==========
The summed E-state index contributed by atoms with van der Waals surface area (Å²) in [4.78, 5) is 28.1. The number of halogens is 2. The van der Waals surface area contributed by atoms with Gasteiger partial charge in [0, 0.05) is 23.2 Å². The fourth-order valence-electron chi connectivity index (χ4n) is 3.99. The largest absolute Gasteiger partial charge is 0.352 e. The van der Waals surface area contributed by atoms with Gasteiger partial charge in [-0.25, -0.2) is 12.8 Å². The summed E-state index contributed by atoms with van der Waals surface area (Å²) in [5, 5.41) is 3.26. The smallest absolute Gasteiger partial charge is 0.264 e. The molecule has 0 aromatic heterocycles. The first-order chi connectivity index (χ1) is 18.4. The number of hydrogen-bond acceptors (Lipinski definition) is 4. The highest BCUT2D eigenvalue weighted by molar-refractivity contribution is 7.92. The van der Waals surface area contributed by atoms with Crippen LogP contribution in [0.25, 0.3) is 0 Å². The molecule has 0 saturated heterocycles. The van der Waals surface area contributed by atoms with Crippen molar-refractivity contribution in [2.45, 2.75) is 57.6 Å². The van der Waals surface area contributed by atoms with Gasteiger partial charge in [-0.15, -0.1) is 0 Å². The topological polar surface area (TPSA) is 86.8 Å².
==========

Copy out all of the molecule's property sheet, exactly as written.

The summed E-state index contributed by atoms with van der Waals surface area (Å²) in [4.78, 5) is 28.1. The number of halogens is 2. The van der Waals surface area contributed by atoms with Gasteiger partial charge in [0, 0.05) is 23.2 Å². The fourth-order valence-electron chi connectivity index (χ4n) is 3.99. The largest absolute Gasteiger partial charge is 0.352 e. The van der Waals surface area contributed by atoms with Gasteiger partial charge in [-0.25, -0.2) is 12.8 Å². The summed E-state index contributed by atoms with van der Waals surface area (Å²) in [5, 5.41) is 3.26. The smallest absolute Gasteiger partial charge is 0.264 e. The molecule has 0 aromatic heterocycles. The first-order chi connectivity index (χ1) is 18.4. The number of hydrogen-bond acceptors (Lipinski definition) is 4. The highest BCUT2D eigenvalue weighted by molar-refractivity contribution is 7.92. The van der Waals surface area contributed by atoms with Crippen LogP contribution in [0.25, 0.3) is 0 Å². The molecule has 0 saturated heterocycles. The van der Waals surface area contributed by atoms with Crippen molar-refractivity contribution in [2.45, 2.75) is 57.6 Å². The van der Waals surface area contributed by atoms with Gasteiger partial charge in [-0.15, -0.1) is 0 Å². The topological polar surface area (TPSA) is 86.8 Å².